With the days growing shorter and the nights becoming cooler, my natural reaction to this autumnal phenomenon is to adorn the apron, plant my bare feet firmly on my kitchen floor and cook. Today the universe made the signs of my nesting tendencies abundantly obvious when our grocery store flyer found its way to my desk and had every necessary ingredient for chili at a discounted price. As beautiful as the landscapes are in Santiago, I opted for some ground beef, kidney beans and the two necessary ingredients for my chili that others may frown upon but they make it mine.
I find a deep sense of comfort in my kitchen. While chopped onions feverishly jump in the Dutch oven and the rest of the ingredients lay in wait to join the party, the smells of happiness assuage any other feelings I may have carried home with me from the remnants of my day. The food in the pot is not just food – it is my sanctuary and my resolve to end the day on a positive note, regardless of how it began or how it ensued.
Cooking and baking are a tonic for me. They are a natural drug I can always count on to make me feel like myself again. And they are not just there to pull me from a sullen mood but also there to heighten my well-being on the good days, which thankfully far outweigh the bad days.
I have often pondered the idea of taking a leap of faith and pursuing this passion to make it a career but I am always left with fragments of an unfinished conversation that always takes place in my head. ‘If I do it for a living, will it just become a job and will I lose my passion for it?’ I would hate to have something I take so much pleasure in become a prosaic way to pay the bills.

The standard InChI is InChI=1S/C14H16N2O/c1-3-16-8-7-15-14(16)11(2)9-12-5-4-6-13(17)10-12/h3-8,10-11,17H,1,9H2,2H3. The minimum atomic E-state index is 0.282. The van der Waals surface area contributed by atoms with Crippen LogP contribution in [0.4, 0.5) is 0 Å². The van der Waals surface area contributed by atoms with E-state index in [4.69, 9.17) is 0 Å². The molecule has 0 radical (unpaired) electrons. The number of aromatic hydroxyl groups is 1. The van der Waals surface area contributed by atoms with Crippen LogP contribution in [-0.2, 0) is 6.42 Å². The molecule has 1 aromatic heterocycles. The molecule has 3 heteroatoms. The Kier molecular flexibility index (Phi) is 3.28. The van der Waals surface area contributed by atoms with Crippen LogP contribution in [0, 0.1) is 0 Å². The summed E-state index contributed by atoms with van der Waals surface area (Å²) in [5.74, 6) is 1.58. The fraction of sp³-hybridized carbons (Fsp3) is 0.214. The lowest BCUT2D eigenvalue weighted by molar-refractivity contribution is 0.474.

Until I become brave enough to get within range of that bridge, I will not even entertain the thought of jumping off of it. For now, I will remain content with the wafting smell of chili from my kitchen, the collection of frozen soups in my freezer and the anticipation of the already-marinating pork tenderloin for dinner tomorrow.
“Cooking is like love; it should be entered into with abandon or not at all.” ~ Julia Child
Let me answer that for you, because I did it: yes and no. It very much depends on the job but cooking remains therapeutic for me to this day, after years and years of doing it professionally. But it is very different to cook professionally – the actual way of going about it is different – than cooking in one’s kitchen, and the days, typically in the 10 hour on your feet range on a good day, become really hard on your body. It’s not a profession for older people. I left the full time professional kitchen when I approached 50. Now I still do it, but free lance, on my time and needs. And yes, I still love it and there is nothing more soothing than chopping vegetables or kneading dough.
I would love to be a personal Chef. I think it would be the best of both worlds. I work the front of house in Hospitality, so I am no stranger to long hours but I don’t want to lose that special time I feel in my kitchen.